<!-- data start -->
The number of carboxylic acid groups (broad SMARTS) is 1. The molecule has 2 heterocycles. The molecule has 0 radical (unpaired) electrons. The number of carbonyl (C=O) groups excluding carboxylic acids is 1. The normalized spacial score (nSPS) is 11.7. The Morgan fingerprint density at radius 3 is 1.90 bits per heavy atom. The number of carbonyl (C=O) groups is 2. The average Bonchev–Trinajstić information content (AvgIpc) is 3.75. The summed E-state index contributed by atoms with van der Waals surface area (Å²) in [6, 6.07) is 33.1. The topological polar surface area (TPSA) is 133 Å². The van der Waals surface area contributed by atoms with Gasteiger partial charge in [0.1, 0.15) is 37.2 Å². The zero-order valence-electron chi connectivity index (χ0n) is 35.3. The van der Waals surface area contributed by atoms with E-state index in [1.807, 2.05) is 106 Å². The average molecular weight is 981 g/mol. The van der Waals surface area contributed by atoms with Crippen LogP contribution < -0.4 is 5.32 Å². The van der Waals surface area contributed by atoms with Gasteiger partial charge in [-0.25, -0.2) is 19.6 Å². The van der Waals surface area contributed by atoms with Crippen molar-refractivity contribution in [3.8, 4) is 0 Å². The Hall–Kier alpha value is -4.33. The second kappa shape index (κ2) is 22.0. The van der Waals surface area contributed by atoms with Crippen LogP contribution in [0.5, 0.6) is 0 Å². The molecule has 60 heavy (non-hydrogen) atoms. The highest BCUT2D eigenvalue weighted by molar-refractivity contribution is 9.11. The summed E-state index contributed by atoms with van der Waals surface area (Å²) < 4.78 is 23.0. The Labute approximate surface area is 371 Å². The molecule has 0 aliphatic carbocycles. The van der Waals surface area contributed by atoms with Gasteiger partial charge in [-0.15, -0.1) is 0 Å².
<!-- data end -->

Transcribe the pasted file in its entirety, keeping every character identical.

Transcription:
The number of carboxylic acid groups (broad SMARTS) is 1. The molecule has 2 heterocycles. The molecule has 0 radical (unpaired) electrons. The number of carbonyl (C=O) groups excluding carboxylic acids is 1. The normalized spacial score (nSPS) is 11.7. The Morgan fingerprint density at radius 3 is 1.90 bits per heavy atom. The number of carbonyl (C=O) groups is 2. The average Bonchev–Trinajstić information content (AvgIpc) is 3.75. The summed E-state index contributed by atoms with van der Waals surface area (Å²) in [6, 6.07) is 33.1. The topological polar surface area (TPSA) is 133 Å². The van der Waals surface area contributed by atoms with Gasteiger partial charge in [0.1, 0.15) is 37.2 Å². The zero-order valence-electron chi connectivity index (χ0n) is 35.3. The van der Waals surface area contributed by atoms with E-state index in [1.807, 2.05) is 106 Å². The average molecular weight is 981 g/mol. The van der Waals surface area contributed by atoms with Crippen LogP contribution < -0.4 is 5.32 Å². The van der Waals surface area contributed by atoms with Gasteiger partial charge in [-0.25, -0.2) is 19.6 Å². The van der Waals surface area contributed by atoms with Crippen molar-refractivity contribution in [3.8, 4) is 0 Å². The Hall–Kier alpha value is -4.33. The second kappa shape index (κ2) is 22.0. The van der Waals surface area contributed by atoms with Crippen LogP contribution in [0.5, 0.6) is 0 Å². The molecule has 60 heavy (non-hydrogen) atoms. The highest BCUT2D eigenvalue weighted by molar-refractivity contribution is 9.11. The summed E-state index contributed by atoms with van der Waals surface area (Å²) < 4.78 is 23.0. The Labute approximate surface area is 371 Å². The molecule has 0 aliphatic carbocycles. The van der Waals surface area contributed by atoms with Gasteiger partial charge in [-0.15, -0.1) is 0 Å².